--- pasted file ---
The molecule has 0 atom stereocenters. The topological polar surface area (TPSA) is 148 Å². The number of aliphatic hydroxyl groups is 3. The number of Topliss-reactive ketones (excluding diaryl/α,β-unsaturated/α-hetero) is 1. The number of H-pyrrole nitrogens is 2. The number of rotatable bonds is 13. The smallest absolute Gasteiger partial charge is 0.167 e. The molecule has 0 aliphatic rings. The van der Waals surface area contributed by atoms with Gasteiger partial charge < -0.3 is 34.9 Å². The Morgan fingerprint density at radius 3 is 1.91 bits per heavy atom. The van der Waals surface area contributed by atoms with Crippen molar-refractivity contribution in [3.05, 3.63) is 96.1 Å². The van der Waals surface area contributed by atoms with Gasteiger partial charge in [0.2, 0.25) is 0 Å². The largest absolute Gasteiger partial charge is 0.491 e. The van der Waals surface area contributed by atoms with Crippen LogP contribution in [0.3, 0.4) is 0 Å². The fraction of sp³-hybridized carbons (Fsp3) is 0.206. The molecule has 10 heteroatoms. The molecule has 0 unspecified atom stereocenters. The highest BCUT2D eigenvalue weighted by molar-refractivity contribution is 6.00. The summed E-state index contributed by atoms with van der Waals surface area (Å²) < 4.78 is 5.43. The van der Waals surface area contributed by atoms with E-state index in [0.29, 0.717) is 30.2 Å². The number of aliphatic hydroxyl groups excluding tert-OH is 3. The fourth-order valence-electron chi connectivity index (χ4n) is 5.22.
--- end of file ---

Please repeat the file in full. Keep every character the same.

The molecule has 0 atom stereocenters. The topological polar surface area (TPSA) is 148 Å². The number of aliphatic hydroxyl groups is 3. The number of Topliss-reactive ketones (excluding diaryl/α,β-unsaturated/α-hetero) is 1. The number of H-pyrrole nitrogens is 2. The number of rotatable bonds is 13. The smallest absolute Gasteiger partial charge is 0.167 e. The molecule has 0 aliphatic rings. The van der Waals surface area contributed by atoms with Gasteiger partial charge < -0.3 is 34.9 Å². The Morgan fingerprint density at radius 3 is 1.91 bits per heavy atom. The van der Waals surface area contributed by atoms with Crippen molar-refractivity contribution in [3.05, 3.63) is 96.1 Å². The van der Waals surface area contributed by atoms with Gasteiger partial charge in [0.2, 0.25) is 0 Å². The largest absolute Gasteiger partial charge is 0.491 e. The van der Waals surface area contributed by atoms with Crippen LogP contribution in [0.3, 0.4) is 0 Å². The fraction of sp³-hybridized carbons (Fsp3) is 0.206. The molecule has 10 heteroatoms. The molecule has 0 unspecified atom stereocenters. The highest BCUT2D eigenvalue weighted by molar-refractivity contribution is 6.00. The summed E-state index contributed by atoms with van der Waals surface area (Å²) < 4.78 is 5.43. The van der Waals surface area contributed by atoms with E-state index in [0.29, 0.717) is 30.2 Å². The number of aliphatic hydroxyl groups excluding tert-OH is 3. The fourth-order valence-electron chi connectivity index (χ4n) is 5.22.